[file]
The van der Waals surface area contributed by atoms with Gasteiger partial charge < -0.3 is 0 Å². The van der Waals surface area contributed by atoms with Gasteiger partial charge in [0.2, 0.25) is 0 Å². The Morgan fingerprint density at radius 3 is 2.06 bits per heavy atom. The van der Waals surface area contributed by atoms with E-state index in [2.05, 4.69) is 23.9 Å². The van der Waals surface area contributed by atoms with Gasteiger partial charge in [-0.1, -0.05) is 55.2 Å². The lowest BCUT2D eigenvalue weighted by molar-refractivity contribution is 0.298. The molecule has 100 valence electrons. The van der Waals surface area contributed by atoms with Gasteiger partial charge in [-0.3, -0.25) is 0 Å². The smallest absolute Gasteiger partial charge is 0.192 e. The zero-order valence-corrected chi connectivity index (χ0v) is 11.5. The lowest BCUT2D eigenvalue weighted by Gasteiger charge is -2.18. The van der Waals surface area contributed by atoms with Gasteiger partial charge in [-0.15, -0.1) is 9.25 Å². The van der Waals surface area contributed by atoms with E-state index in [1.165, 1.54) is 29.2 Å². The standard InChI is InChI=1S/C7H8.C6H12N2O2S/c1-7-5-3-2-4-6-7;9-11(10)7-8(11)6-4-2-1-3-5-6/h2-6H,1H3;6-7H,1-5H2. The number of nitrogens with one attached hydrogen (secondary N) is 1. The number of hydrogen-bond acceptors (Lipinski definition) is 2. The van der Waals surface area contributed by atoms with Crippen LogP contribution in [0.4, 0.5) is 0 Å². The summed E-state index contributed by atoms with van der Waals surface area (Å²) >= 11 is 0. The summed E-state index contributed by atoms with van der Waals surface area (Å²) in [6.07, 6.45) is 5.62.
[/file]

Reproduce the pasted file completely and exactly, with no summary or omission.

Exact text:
The van der Waals surface area contributed by atoms with Gasteiger partial charge < -0.3 is 0 Å². The van der Waals surface area contributed by atoms with Gasteiger partial charge in [0.2, 0.25) is 0 Å². The Morgan fingerprint density at radius 3 is 2.06 bits per heavy atom. The van der Waals surface area contributed by atoms with E-state index in [2.05, 4.69) is 23.9 Å². The van der Waals surface area contributed by atoms with Gasteiger partial charge in [-0.1, -0.05) is 55.2 Å². The lowest BCUT2D eigenvalue weighted by molar-refractivity contribution is 0.298. The molecule has 100 valence electrons. The van der Waals surface area contributed by atoms with Gasteiger partial charge in [-0.3, -0.25) is 0 Å². The smallest absolute Gasteiger partial charge is 0.192 e. The zero-order valence-corrected chi connectivity index (χ0v) is 11.5. The lowest BCUT2D eigenvalue weighted by Gasteiger charge is -2.18. The van der Waals surface area contributed by atoms with Gasteiger partial charge in [-0.15, -0.1) is 9.25 Å². The van der Waals surface area contributed by atoms with E-state index in [1.165, 1.54) is 29.2 Å². The standard InChI is InChI=1S/C7H8.C6H12N2O2S/c1-7-5-3-2-4-6-7;9-11(10)7-8(11)6-4-2-1-3-5-6/h2-6H,1H3;6-7H,1-5H2. The number of nitrogens with one attached hydrogen (secondary N) is 1. The number of hydrogen-bond acceptors (Lipinski definition) is 2. The van der Waals surface area contributed by atoms with Crippen LogP contribution in [0.4, 0.5) is 0 Å². The summed E-state index contributed by atoms with van der Waals surface area (Å²) >= 11 is 0. The summed E-state index contributed by atoms with van der Waals surface area (Å²) in [6.07, 6.45) is 5.62.